Negotiation is a process through which two parties (or more) engage with one another, and attempt to influence each other, with an eye toward reaching an agreed-upon outcome. Negotiation can be a tool for conflict prevention and for conflict resolution, for sealing deals and for resolving disagreements.
Negotiation is at the heart of many professional, organizational, and international interactions. However, negotiation processes are in no way limited to the boardroom or to meetings between diplomats or heads of state. Many of our day to day interactions—with friends, colleagues, and family—include elements that are essentially negotiation.
Successful negotiation processes are at the core of our success and growth, but not all negotiation processes are successful, and parties to these processes wind up paying a price through missed opportunities, financial loss, and soured relationships.
How can we improve our negotiating abilities to set ourselves up for success, professionally and personally? A wide range of possibilities exists. Negotiation involves cognitive strategizing and planning, even as it incorporates the interpersonal and emotional aspects inherent to all human interactions. A great deal of multidisciplinary research has been conducted in this field, generating best practices we can apply to real-life situations. Furthermore, negotiation is far from being only a science—it is also an art, in which intuition and personal style play a major role; we can use our personal strengths to enhance our negotiation capacity. This mix of art and science, of mind and heart, makes negotiation a fascinating topic to explore and offers wide open areas for personal reflection, growth, and improvement.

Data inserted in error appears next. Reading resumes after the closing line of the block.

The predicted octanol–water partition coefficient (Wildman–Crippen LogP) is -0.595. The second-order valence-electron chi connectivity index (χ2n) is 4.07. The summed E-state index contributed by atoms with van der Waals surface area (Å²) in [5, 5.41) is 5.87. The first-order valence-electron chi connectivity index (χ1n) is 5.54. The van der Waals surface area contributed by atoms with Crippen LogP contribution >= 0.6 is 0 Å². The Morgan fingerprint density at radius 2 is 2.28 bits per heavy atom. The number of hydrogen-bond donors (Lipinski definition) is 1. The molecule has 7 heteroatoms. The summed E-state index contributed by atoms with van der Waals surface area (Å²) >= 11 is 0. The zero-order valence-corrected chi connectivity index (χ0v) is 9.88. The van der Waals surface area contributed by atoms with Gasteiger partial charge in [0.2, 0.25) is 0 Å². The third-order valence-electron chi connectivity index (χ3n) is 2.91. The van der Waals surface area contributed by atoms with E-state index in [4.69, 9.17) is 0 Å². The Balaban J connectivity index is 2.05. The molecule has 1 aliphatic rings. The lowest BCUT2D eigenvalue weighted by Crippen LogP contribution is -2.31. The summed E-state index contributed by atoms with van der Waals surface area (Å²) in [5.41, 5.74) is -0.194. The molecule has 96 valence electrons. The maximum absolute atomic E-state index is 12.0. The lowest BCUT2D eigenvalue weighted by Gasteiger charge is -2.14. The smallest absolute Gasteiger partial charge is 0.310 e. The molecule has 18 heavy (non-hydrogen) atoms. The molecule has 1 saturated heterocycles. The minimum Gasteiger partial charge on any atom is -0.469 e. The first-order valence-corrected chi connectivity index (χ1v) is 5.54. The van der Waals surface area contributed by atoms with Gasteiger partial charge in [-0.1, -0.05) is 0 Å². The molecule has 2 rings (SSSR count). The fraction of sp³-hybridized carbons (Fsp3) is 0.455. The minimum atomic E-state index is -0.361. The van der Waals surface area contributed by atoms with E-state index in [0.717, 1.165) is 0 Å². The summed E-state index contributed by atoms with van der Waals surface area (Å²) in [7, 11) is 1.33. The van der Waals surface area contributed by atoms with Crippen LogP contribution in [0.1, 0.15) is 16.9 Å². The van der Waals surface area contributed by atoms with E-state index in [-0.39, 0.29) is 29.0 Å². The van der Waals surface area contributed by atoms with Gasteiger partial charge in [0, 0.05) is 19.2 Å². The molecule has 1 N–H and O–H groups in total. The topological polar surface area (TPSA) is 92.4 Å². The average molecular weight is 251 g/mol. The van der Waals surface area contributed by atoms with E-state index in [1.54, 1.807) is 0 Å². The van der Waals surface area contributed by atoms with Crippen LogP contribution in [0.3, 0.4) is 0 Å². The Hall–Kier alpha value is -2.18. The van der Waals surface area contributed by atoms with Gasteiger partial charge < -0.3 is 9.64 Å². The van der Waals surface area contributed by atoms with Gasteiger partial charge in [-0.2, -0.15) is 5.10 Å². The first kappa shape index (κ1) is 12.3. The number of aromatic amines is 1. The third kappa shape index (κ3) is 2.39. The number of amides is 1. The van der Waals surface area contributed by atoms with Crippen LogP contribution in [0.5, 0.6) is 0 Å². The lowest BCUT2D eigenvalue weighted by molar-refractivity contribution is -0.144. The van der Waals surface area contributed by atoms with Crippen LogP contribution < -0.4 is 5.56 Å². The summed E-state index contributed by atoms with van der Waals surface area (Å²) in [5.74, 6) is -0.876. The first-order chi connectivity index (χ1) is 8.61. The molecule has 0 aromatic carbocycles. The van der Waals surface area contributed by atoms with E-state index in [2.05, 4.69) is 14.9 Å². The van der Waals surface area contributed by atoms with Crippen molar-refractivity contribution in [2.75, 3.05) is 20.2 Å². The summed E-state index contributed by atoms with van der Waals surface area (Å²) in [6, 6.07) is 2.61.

The primary goal of this course is to help participants make good use of these opportunities for self-improvement and growth. The reading material and video lectures will provide the knowledge you need in order to consider different approaches to negotiation, to understand negotiation dynamics, and to analyze negotiation processes. Through course exercises and assignments, you will apply this knowledge to reflect upon your own habits as a negotiator, recognize areas of personal strength, and map out areas for improvement and growth.